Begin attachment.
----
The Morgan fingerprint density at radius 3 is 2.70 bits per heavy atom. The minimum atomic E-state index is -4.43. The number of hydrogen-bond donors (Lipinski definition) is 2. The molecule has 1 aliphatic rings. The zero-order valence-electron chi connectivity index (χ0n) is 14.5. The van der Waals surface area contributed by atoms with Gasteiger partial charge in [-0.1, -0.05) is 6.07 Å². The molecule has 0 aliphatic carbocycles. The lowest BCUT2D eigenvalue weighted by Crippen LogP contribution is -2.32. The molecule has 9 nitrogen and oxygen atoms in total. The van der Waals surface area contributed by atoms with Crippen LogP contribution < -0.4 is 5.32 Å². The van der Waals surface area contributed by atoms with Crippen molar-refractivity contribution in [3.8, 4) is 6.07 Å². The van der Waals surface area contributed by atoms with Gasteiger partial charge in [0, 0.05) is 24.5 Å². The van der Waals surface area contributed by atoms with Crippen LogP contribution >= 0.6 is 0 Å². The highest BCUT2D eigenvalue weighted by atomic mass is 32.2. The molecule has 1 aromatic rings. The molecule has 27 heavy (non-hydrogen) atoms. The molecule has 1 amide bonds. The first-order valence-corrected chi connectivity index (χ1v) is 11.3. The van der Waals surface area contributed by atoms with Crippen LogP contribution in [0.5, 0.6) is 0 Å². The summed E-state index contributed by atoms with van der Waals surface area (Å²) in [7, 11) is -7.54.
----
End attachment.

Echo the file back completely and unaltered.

The Morgan fingerprint density at radius 3 is 2.70 bits per heavy atom. The minimum atomic E-state index is -4.43. The number of hydrogen-bond donors (Lipinski definition) is 2. The molecule has 1 aliphatic rings. The zero-order valence-electron chi connectivity index (χ0n) is 14.5. The van der Waals surface area contributed by atoms with Gasteiger partial charge in [-0.1, -0.05) is 6.07 Å². The molecule has 0 aliphatic carbocycles. The lowest BCUT2D eigenvalue weighted by Crippen LogP contribution is -2.32. The molecule has 9 nitrogen and oxygen atoms in total. The van der Waals surface area contributed by atoms with Crippen LogP contribution < -0.4 is 5.32 Å². The van der Waals surface area contributed by atoms with Crippen molar-refractivity contribution in [3.8, 4) is 6.07 Å². The van der Waals surface area contributed by atoms with Gasteiger partial charge in [0, 0.05) is 24.5 Å². The van der Waals surface area contributed by atoms with Crippen LogP contribution >= 0.6 is 0 Å². The highest BCUT2D eigenvalue weighted by atomic mass is 32.2. The molecule has 1 aromatic rings. The molecule has 27 heavy (non-hydrogen) atoms. The molecule has 1 amide bonds. The first-order valence-corrected chi connectivity index (χ1v) is 11.3. The van der Waals surface area contributed by atoms with Crippen LogP contribution in [0.5, 0.6) is 0 Å². The summed E-state index contributed by atoms with van der Waals surface area (Å²) in [7, 11) is -7.54.